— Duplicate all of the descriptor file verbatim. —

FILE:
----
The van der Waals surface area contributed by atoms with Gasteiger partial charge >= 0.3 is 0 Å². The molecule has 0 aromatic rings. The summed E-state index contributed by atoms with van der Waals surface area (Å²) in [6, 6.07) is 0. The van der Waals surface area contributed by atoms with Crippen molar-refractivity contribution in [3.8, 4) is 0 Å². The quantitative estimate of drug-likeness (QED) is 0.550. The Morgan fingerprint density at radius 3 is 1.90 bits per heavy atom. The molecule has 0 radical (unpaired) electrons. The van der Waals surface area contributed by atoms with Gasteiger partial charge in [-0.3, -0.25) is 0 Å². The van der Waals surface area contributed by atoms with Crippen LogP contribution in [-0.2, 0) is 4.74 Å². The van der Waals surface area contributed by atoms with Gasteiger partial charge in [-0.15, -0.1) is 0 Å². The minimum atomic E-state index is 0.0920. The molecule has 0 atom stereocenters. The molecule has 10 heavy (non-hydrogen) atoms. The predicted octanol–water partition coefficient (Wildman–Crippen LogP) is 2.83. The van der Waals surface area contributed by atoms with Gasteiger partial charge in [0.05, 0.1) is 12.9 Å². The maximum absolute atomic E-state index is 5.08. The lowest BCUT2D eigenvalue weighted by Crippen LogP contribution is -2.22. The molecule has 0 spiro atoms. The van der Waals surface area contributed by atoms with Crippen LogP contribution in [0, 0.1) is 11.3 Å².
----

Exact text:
The van der Waals surface area contributed by atoms with Gasteiger partial charge >= 0.3 is 0 Å². The molecule has 0 aromatic rings. The summed E-state index contributed by atoms with van der Waals surface area (Å²) in [6, 6.07) is 0. The van der Waals surface area contributed by atoms with Crippen molar-refractivity contribution in [3.8, 4) is 0 Å². The quantitative estimate of drug-likeness (QED) is 0.550. The Morgan fingerprint density at radius 3 is 1.90 bits per heavy atom. The molecule has 0 radical (unpaired) electrons. The van der Waals surface area contributed by atoms with Gasteiger partial charge in [-0.3, -0.25) is 0 Å². The van der Waals surface area contributed by atoms with Crippen LogP contribution in [-0.2, 0) is 4.74 Å². The van der Waals surface area contributed by atoms with Gasteiger partial charge in [-0.15, -0.1) is 0 Å². The minimum atomic E-state index is 0.0920. The molecule has 0 atom stereocenters. The molecule has 10 heavy (non-hydrogen) atoms. The predicted octanol–water partition coefficient (Wildman–Crippen LogP) is 2.83. The van der Waals surface area contributed by atoms with Gasteiger partial charge in [0.05, 0.1) is 12.9 Å². The maximum absolute atomic E-state index is 5.08. The lowest BCUT2D eigenvalue weighted by Crippen LogP contribution is -2.22. The molecule has 0 spiro atoms. The van der Waals surface area contributed by atoms with Crippen LogP contribution in [0, 0.1) is 11.3 Å².